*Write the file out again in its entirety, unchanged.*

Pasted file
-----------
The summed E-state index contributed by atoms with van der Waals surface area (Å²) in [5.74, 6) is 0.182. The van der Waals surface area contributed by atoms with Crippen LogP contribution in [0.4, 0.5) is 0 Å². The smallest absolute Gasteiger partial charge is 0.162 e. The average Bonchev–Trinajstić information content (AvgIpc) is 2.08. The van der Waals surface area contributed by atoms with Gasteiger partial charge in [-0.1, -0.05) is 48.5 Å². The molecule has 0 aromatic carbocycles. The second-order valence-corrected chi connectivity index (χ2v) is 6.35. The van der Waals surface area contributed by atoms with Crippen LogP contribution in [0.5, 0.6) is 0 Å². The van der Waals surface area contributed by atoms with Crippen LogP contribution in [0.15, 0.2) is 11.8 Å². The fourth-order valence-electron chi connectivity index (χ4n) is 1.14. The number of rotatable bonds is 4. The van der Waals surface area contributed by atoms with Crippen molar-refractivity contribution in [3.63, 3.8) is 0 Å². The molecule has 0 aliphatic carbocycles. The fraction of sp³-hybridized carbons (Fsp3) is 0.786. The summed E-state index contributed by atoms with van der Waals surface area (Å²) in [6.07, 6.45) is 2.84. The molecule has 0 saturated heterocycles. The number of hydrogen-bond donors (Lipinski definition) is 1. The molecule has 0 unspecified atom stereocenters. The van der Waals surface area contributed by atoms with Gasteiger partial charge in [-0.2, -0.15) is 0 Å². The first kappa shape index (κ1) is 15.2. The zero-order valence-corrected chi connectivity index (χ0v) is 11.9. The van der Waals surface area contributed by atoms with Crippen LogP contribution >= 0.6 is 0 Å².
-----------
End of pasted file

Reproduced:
The summed E-state index contributed by atoms with van der Waals surface area (Å²) in [5.74, 6) is 0.182. The van der Waals surface area contributed by atoms with Crippen LogP contribution in [0.4, 0.5) is 0 Å². The smallest absolute Gasteiger partial charge is 0.162 e. The average Bonchev–Trinajstić information content (AvgIpc) is 2.08. The van der Waals surface area contributed by atoms with Gasteiger partial charge in [-0.1, -0.05) is 48.5 Å². The molecule has 0 aromatic carbocycles. The second-order valence-corrected chi connectivity index (χ2v) is 6.35. The van der Waals surface area contributed by atoms with Crippen LogP contribution in [0.5, 0.6) is 0 Å². The van der Waals surface area contributed by atoms with Crippen LogP contribution in [0.15, 0.2) is 11.8 Å². The fourth-order valence-electron chi connectivity index (χ4n) is 1.14. The number of rotatable bonds is 4. The van der Waals surface area contributed by atoms with Crippen molar-refractivity contribution in [3.63, 3.8) is 0 Å². The molecule has 0 aliphatic carbocycles. The fraction of sp³-hybridized carbons (Fsp3) is 0.786. The summed E-state index contributed by atoms with van der Waals surface area (Å²) in [6.07, 6.45) is 2.84. The molecule has 0 saturated heterocycles. The number of hydrogen-bond donors (Lipinski definition) is 1. The molecule has 0 unspecified atom stereocenters. The van der Waals surface area contributed by atoms with Gasteiger partial charge in [-0.2, -0.15) is 0 Å². The first kappa shape index (κ1) is 15.2. The zero-order valence-corrected chi connectivity index (χ0v) is 11.9. The van der Waals surface area contributed by atoms with Crippen LogP contribution >= 0.6 is 0 Å².